Helping the ACL: Anterolateral tenodesis

The anterolateral ligament (ALL) of the knee has been recently in the news, and gaining the attention of surgeons as a potential stabiliser of the knee. This is a thickening of the joint capsule which runs from near the lateral epicondyle of the knee to the anterolateral edge of the tibia. Research on this ligament has led to renewed interest in the important role of the lateral structures of the knee in providing stability. Many surgeons are now using an anterolateral tenodesis to tighten the lateral side of the knee, both adding to stability, and protecting the ACL reconstruction.

ALL anatomy

It is thought to be responsible for the phenomenon known as a Segond fracture. This fracture is an indicator of an anterior cruciate ligament (ACL) rupture. The ALL is thought to pull a small fragment of bone called a Segond fracture off the tibia as it is stretched during ACL rupture.


The small fleck of bone on the edge of the tibia is a Segond fracture, which is occasionally visible on x-rays following an ACL rupture

Anterolateral tenodesis, or anterolateral ligament (ALL) reconstruction is now increasingly being performed to provide extra stability in conjunction with an ACL reconstruction – a “belt and braces” approach which may reduce the risk of re-rupture. There are a variety of techniques, and evidence now shows that several of these techniques now significantly improves the rotational stability of the knee. Some of these techniques use a harvested tendon, such as a hamstring, and others use a segment of the iliotibial band (ITB). More so than the choice of graft, the position of the reconstruction has been shown to be the biggest determinant in providing stability. Studies have shown that the best reconstructions run from Gerdy’s tubercle to the lateral femur, and are not exactly along the course of the ALL itself.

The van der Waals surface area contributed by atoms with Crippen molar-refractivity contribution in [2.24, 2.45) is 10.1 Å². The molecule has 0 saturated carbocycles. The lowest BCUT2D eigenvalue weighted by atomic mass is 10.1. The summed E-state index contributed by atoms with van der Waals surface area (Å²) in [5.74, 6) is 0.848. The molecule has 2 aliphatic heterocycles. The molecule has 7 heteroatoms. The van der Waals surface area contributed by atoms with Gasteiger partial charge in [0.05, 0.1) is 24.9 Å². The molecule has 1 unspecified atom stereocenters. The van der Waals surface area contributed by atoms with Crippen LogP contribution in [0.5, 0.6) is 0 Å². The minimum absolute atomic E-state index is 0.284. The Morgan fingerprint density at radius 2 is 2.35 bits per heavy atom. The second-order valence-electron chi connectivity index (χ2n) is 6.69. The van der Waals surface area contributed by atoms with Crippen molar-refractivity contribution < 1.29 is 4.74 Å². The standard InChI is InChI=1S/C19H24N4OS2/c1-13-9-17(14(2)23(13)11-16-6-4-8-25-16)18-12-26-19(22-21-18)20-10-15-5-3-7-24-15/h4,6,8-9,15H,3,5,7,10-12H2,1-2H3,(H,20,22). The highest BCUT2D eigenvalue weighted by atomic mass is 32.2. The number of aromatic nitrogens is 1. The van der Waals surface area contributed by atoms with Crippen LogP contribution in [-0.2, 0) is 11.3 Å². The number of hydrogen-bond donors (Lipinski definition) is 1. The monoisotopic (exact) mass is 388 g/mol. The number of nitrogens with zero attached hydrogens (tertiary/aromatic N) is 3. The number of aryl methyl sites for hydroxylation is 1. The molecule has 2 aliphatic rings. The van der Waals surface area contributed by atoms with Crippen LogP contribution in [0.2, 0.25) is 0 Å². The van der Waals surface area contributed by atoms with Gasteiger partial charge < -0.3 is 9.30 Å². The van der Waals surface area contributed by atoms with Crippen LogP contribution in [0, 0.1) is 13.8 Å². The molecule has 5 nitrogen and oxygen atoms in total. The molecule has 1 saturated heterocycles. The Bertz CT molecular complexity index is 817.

This lateral view of the knee shows the lateral tenodesis (green) running from Gerdy’s tubercle, underneath the lateral collateral ligament, to the lateral wall of the femur.

Anterolateral tenodesis is added to an ACL reconstruction whenever added stability is required. This is usually in patients with severe rotational instability on pivot-shift testing, or in cases of revision of a failed ACL reconstruction. The operation is well tolerated in terms of pain and stiffness, and does not have much added effect on recovery time. Care must be taken by the surgeon not to over tighten the reconstruction, in case it over constrains the knee in rotation.

By no means does every patient require this surgery with their ACL, but it can add stability and protect the ACL reconstruction in selected patients.

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